Wednesday, April 20, 2022

Canberra Circus Festival


Canberra Circus FestivalWarehouse Circus at The Big Top, Lions Youth Haven, Kambah Pool Road, Kambah, Canberra April 19-23, 2022.

Commentary by Frank McKone

Galoshes were definitely needed for the sploshes as the rain fell faster than a Warehouse youth performer unravelling down from the high point of an artistic three-dimensional ‘dance’, twisted in two strands of beautiful hung material which looked hardly likely to support her weight.  Then it supported two of them at once in a thrilling suspended daring duet!

Fortunately the Big Top didn’t drip on the audience, but I was worried about the electrics when the ground began to flood.  Would I ever get my car out of the parking paddock?  Would I ever get home on the terrifying drive on the Tuggeranong Parkway?

Like my language, circus always has an exaggeration about it, demonstrated admirably by the acts and the audience responses throughout the launch – almost literally – of the brand new Canberra Circus Festival, titled appropriately “The Great Big Circus Gala(h)” opening night.  For our overseas readers, galahs are wondrously silly large pink-and-grey parrots who entertain us throughout our Bush Capital, in cahoots with other crowds of sulphur-crested brilliantly white cockatoos.  This is the seat of Australian government, you should know – where the air is full of noise and flapping about, not necessarily signifying much, but fun to laugh at.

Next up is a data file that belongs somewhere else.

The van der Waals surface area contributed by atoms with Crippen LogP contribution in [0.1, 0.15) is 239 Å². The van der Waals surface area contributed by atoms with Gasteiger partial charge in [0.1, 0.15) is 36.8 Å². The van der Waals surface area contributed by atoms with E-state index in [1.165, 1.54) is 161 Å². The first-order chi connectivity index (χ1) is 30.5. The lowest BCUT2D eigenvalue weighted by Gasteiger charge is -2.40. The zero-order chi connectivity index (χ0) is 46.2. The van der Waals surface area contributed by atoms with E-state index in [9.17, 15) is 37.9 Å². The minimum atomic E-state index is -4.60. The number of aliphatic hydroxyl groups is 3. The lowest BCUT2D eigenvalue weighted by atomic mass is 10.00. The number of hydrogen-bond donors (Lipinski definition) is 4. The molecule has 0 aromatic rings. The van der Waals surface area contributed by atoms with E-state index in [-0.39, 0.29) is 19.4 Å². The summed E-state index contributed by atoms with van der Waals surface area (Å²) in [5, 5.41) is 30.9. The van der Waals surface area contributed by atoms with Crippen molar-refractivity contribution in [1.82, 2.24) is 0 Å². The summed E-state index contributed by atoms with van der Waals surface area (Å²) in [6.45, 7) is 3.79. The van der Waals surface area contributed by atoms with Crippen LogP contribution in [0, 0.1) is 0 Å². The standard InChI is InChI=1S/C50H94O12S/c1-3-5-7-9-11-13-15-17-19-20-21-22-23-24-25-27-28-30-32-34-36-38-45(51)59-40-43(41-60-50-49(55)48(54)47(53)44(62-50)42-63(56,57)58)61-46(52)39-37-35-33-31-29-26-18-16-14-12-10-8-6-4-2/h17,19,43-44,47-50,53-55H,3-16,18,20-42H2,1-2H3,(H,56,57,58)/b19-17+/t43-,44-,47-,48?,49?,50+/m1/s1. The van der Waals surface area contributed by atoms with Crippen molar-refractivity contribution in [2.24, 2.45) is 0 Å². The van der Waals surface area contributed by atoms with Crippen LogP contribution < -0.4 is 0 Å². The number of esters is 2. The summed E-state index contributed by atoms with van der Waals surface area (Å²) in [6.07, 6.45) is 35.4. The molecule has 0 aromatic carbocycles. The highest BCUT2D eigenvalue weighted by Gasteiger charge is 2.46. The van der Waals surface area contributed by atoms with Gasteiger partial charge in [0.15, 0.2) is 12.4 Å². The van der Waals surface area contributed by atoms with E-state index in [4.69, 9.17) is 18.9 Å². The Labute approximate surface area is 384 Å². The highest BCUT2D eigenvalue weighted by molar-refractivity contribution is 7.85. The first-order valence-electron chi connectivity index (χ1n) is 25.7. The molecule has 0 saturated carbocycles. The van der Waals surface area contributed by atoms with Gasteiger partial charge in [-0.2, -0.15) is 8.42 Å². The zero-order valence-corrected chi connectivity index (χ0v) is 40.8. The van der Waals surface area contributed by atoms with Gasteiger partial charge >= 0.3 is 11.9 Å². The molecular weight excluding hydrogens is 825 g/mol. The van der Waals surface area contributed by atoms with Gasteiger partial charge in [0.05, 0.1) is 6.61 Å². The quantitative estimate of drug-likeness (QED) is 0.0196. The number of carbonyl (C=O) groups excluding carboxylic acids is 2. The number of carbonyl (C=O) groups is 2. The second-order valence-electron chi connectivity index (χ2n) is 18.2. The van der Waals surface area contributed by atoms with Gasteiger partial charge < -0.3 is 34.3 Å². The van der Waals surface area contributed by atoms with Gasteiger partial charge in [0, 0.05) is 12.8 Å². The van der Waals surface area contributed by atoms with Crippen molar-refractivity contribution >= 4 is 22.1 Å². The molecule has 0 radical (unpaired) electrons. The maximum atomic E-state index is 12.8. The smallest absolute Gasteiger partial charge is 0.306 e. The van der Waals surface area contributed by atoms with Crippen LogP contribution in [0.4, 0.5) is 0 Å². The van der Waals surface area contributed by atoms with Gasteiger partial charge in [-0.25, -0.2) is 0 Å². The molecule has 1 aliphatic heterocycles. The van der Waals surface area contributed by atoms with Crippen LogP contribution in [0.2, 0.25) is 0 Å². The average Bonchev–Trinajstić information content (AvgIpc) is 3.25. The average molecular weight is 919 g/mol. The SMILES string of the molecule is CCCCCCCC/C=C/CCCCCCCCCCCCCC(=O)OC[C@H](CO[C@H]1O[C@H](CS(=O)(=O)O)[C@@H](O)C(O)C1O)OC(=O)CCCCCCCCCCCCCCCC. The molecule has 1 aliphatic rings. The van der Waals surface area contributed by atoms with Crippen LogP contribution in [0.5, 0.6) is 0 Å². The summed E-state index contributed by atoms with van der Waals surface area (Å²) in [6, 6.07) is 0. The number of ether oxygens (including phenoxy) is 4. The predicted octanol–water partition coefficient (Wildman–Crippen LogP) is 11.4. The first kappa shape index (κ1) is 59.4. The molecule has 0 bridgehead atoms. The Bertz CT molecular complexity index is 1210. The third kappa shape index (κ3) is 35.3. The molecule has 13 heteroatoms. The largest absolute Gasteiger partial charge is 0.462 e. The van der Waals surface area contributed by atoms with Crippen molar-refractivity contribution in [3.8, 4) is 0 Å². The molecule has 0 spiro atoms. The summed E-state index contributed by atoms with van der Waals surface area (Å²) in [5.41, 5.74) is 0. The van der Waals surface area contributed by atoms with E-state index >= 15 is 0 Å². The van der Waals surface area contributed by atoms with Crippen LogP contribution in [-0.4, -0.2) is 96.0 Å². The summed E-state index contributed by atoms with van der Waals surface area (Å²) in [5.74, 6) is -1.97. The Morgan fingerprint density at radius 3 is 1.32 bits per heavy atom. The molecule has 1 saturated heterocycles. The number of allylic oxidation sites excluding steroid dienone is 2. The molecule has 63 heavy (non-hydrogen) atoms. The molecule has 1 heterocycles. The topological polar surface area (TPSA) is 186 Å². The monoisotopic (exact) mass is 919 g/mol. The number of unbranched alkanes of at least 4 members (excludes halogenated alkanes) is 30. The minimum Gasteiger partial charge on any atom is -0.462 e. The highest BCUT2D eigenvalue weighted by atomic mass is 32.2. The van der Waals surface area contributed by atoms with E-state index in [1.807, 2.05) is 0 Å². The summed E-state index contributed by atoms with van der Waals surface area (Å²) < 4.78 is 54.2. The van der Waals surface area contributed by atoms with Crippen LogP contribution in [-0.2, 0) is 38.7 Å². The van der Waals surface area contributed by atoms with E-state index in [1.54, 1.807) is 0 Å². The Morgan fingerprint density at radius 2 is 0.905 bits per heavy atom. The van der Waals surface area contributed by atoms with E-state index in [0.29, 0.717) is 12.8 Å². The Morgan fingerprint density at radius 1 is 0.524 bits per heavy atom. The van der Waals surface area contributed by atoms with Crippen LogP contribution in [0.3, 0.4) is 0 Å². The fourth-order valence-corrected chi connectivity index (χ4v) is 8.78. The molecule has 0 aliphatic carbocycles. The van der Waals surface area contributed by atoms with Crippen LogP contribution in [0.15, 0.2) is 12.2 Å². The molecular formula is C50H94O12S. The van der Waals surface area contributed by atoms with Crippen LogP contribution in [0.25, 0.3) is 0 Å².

Nothing could dampen the enthusiasm of this circus crowd, from littlies to ancients like me, especially after the concert master with an enormously unlikely extending baton, trained us in the subtleties of clapping and cheering from the soft and thoughtful to letting go of all inhibition.

The Canberra Circus 5-day Festival is a sort of culmination of the thirty years’ development of Warehouse Circus since 1990 – the last two pandemic years shouldn’t be counted.  Except that the pressure of holding things down in lockdowns has built the energy for this new explosion.

The acts showcased performers from young barely teenagers training with Warehouse through to professionals from other visiting companies, making the point about how their skills keep developing even as they reach what I call middle-age, which the young think is old.  Personal development through circus arts is what Warehouse Circus was always all about: one strand of arts education.  

It was excellent to hear, as the Australian Capital Territory’s Minister for the Arts’ senior adviser Michael Liu emphasised the commitment from Tara Cheyne (who was unable to attend personally) to continuing support for the arts, and in particular the financial investment in Warehouse Circus which – with many other sponsorships and practical help from community and business organisations, such as the Lions Club – means that the Canberra Circus Festival will add to the many arts-based events in the Canberra calendar.

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